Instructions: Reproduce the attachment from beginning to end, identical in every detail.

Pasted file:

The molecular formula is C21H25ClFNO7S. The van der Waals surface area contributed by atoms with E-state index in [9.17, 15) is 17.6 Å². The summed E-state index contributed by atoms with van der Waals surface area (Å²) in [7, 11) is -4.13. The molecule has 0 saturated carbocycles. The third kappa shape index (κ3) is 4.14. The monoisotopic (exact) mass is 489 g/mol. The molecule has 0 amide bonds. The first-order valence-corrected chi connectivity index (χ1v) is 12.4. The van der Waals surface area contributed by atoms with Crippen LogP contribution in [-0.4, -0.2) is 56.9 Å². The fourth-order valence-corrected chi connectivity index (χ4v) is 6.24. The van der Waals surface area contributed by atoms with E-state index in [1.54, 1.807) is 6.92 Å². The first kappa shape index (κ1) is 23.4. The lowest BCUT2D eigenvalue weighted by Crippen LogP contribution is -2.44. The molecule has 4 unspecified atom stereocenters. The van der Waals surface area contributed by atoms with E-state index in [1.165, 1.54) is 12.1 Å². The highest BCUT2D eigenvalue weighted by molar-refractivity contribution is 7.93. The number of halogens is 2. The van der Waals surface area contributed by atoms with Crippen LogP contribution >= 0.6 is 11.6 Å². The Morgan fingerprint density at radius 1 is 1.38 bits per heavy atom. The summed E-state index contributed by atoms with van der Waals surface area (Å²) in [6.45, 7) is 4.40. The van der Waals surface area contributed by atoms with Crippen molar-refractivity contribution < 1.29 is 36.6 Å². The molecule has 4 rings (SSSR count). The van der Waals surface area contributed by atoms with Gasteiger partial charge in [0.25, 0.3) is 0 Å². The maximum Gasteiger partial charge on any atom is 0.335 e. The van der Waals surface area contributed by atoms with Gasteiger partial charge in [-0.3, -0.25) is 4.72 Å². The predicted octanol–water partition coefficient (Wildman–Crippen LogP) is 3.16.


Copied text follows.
The molecular formula is C21H25ClFNO7S. The van der Waals surface area contributed by atoms with E-state index in [9.17, 15) is 17.6 Å². The summed E-state index contributed by atoms with van der Waals surface area (Å²) in [7, 11) is -4.13. The molecule has 0 saturated carbocycles. The third kappa shape index (κ3) is 4.14. The monoisotopic (exact) mass is 489 g/mol. The molecule has 0 amide bonds. The first-order valence-corrected chi connectivity index (χ1v) is 12.4. The van der Waals surface area contributed by atoms with Crippen LogP contribution in [-0.4, -0.2) is 56.9 Å². The fourth-order valence-corrected chi connectivity index (χ4v) is 6.24. The van der Waals surface area contributed by atoms with E-state index in [1.54, 1.807) is 6.92 Å². The first kappa shape index (κ1) is 23.4. The lowest BCUT2D eigenvalue weighted by Crippen LogP contribution is -2.44. The molecule has 4 unspecified atom stereocenters. The van der Waals surface area contributed by atoms with E-state index in [1.165, 1.54) is 12.1 Å². The highest BCUT2D eigenvalue weighted by molar-refractivity contribution is 7.93. The number of halogens is 2. The van der Waals surface area contributed by atoms with Crippen LogP contribution >= 0.6 is 11.6 Å². The Morgan fingerprint density at radius 1 is 1.38 bits per heavy atom. The summed E-state index contributed by atoms with van der Waals surface area (Å²) in [6.45, 7) is 4.40. The van der Waals surface area contributed by atoms with Crippen molar-refractivity contribution < 1.29 is 36.6 Å². The molecule has 4 rings (SSSR count). The van der Waals surface area contributed by atoms with Gasteiger partial charge in [0.25, 0.3) is 0 Å². The maximum Gasteiger partial charge on any atom is 0.335 e. The van der Waals surface area contributed by atoms with Gasteiger partial charge in [-0.3, -0.25) is 4.72 Å². The predicted octanol–water partition coefficient (Wildman–Crippen LogP) is 3.16.